Reuse Yarn – The kinks of yarn that has already been knitted
I don’t know anything about you, but now and then I get about halfway through a project and then decide that I just don’t like it anymore … In my early knitting career, I just kept going – trying to do what my father said life: “You have to finish what you started.” At some point along the way, I had a revelation and decided that my time (and yours!) Is just too valuable to knit things I don’t like. As painful as it is to rip out my hard work, I accepted these first hours as sunk costs (see Econ 101 for more information on sunk costs!). Most of the time I delay “ripping” as long as I can take it. When I finally get to it, I noticed that the yarn looks “frog-like” – it’s bumpy and curvy – and not very appealing (like a frog). The last time I did this was to consult with our retail manager, Jeanne, and she told me this:
- First put the yarn back into a skein by loosely wrapping it around your arm. Just like a long power cable. The part “loosely wrap it around your arm” is important.
- Carefully remove it from your arm and place it on a table.
- Tie it with some waste yarn in 2-3 places (not too tight) to hold the threads together.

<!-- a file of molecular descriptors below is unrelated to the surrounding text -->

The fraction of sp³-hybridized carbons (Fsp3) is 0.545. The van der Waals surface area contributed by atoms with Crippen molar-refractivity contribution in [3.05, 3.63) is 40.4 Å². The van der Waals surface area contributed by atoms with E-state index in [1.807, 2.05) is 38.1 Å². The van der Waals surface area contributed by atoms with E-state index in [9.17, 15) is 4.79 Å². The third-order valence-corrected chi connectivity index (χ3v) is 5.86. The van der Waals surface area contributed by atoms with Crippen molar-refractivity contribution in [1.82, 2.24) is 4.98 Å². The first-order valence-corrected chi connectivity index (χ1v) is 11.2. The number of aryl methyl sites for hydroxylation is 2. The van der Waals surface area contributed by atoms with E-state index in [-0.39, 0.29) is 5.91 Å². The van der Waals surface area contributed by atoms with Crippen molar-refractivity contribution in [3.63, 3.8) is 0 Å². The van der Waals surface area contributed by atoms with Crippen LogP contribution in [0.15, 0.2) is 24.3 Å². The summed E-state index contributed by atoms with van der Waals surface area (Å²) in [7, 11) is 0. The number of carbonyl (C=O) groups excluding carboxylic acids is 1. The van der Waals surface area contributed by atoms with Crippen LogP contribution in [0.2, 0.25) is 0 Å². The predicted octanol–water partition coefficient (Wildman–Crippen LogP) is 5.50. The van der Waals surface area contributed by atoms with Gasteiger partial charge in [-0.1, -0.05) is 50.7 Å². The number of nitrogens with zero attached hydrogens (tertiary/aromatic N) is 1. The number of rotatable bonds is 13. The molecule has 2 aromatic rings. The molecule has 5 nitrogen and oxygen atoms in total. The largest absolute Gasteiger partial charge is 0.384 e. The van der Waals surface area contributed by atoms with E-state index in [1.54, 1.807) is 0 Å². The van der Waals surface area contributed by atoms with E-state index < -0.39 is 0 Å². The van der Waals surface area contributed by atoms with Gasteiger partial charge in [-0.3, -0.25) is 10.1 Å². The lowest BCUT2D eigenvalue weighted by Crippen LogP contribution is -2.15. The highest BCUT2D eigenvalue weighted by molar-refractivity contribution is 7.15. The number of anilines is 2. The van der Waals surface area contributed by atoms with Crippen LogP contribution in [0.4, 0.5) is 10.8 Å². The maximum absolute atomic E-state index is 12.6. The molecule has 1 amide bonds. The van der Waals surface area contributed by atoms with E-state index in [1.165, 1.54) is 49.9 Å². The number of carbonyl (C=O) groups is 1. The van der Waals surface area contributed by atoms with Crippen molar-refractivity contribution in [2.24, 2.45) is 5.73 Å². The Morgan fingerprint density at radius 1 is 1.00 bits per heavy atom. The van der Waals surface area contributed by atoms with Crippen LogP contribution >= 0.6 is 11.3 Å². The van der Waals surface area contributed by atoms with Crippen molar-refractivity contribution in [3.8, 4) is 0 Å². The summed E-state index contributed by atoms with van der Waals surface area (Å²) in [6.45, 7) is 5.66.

- Put it in cold water with some mild soap for about 20 minutes.
- Rinse it out and squeeze out the water, being careful not to entangle the strands.
- Place it on a towel and roll up the yarn to get the excess water out of the yarn.
- Hang it over a hanger (plastic is preferable, but if you don’t have a plastic hanger you can use a rag around the hanger’s neck so it doesn’t rust on your yarn) and hang it in the shower to drip. Sometimes it is helpful to hang a weight on the bottom of the yarn – I think a heavy wooden suit holder is perfect for this job. Again, you should protect the yarn from rust by placing a rag between the hanger and the yarn.
- Once it’s dry, wrap the beautiful yarn back in a ball and knit something else with it!
P.S. Did you know that in the “old” times when money was tight and buying new yarn was not included in the budget, garments were “frayed” to make the yarn available for a new and useful item. In fact, my friend Sandy often searches the thrift stores looking for sweaters made from luxurious fibers … she untangles them, washes the yarn and then uses them for one of her own creations! She loves the adventure and excitement of finding a hidden treasure!